AC ON vs Windows Down: Which Option Is More Efficient?
AC on vs windows down is an age-old summertime debate. With more and more motorcars hitting the roads each year, the demand for gasoline goes up, increasing the price of oil. So, it makes sense that people will look for ways to increase the fuel efficiency to save money down the road.
So, which option is more fuel-efficient? AC on vs windows down? Running the vehicle’s air conditioning system puts extra load on the engine, leading to burning more fuel. In that sense, many people may think that rolling the windows down does not need running any component, so it won’t increase the fuel consumption. Wrong! Open windows in a running car increases drag that slows the car down, leading to more fuel burning.
AC On vs Windows Down: Which Option Is Better?
It seems that no option is good for your car’s mileage. The common advice is to turn on the air conditioning while you are driving on the highway and at a high speed and roll the windows down when driving on city streets. Open windows will cause a huge amount of air resistance or drag at high speeds, causing burning more fuel than a switched-on AC.
However, the end-result of the AC on vs windows down argument can vary from one model to another because the milestone speed where drag is the maximum is different from car to car. Besides, it also depends on the engine power, body structure, and some other aspects.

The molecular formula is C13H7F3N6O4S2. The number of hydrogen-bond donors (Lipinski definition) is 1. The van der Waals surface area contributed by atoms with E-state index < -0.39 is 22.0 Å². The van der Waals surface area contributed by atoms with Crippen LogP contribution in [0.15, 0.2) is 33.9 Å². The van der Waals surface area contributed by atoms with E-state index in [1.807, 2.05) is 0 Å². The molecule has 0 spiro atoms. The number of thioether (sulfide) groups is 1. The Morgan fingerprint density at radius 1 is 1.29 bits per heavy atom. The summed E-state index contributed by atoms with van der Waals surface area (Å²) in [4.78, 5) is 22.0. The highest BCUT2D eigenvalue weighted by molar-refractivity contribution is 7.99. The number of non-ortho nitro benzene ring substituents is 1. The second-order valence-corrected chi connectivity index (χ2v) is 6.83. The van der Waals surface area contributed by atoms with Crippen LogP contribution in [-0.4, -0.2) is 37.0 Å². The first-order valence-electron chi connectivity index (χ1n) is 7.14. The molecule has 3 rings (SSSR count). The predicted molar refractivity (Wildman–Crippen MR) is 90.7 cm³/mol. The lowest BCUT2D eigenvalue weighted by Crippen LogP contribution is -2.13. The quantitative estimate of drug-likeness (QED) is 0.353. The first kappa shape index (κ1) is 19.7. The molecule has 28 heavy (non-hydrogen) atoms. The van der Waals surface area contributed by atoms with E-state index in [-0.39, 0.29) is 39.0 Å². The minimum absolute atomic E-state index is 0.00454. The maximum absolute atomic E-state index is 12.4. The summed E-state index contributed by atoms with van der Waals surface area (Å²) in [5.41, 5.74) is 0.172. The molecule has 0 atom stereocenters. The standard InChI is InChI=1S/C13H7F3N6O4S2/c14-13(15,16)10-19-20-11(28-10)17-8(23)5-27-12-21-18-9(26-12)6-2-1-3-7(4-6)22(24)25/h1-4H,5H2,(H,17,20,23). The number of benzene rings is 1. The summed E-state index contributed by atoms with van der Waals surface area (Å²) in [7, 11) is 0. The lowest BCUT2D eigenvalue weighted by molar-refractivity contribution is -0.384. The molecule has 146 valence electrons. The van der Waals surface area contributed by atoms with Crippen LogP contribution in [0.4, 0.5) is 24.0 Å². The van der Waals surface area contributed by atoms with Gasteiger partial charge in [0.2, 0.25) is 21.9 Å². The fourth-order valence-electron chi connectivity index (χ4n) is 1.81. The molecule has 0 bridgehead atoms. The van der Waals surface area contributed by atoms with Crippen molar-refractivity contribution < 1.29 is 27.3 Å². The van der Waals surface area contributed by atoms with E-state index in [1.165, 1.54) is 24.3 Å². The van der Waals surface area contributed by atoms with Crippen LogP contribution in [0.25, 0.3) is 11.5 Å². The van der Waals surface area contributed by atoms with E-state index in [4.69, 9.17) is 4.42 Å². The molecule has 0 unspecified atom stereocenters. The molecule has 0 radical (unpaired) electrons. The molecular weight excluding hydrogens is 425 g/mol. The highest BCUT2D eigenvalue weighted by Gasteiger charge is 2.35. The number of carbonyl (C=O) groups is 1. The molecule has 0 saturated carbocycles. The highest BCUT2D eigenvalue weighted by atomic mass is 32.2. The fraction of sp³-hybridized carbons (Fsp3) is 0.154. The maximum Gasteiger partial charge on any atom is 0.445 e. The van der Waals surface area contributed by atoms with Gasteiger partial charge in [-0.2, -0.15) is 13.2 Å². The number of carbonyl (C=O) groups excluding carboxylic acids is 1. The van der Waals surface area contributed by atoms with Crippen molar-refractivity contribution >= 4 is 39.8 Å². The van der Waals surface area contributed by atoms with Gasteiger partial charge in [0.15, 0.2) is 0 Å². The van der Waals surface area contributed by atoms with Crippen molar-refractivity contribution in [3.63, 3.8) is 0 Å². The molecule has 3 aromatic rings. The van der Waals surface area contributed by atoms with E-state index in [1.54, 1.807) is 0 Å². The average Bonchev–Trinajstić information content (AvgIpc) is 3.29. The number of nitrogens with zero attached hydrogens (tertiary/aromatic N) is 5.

With windows rolled down, driving at a higher speed will significantly reduce the fuel efficiency if the car is sleek and features a highly aerodynamic design. But, the loss of mileage will be insignificant in a car that already has a heavy structure that creates a significant amount of air resistance. For example, the reduction of efficiency will be around 10% for a boxy-shaped SUV while it will be around 20% if the automobile is an aerodynamic sedan.
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Many fuel-efficient cars have low-drag coefficients. These vehicles will show a high-level of air resistance when windows are rolled down at high speeds. However, there is no standard break-even limit for fuel-efficiency. Some engineers claim it to be 45m/h for an average size car while others stretch the figure to 75m/h.
In a Mythbuster episode on the Discovery Channel, the hosts drove two SUVs at 45m/h on the same track. The car with AC on ran out of fuel first while the window-down one ran 15 more miles.
The Final Words
So, which option you will choose in the AC on vs windows down debate? We suggest you make your decision on the basis of different variables such as the design of the vehicle, driving speed, wind speed, and the drag efficiency. If you are confused, just follow the rule of thumb – windows down on the city streets and AC on in the highway.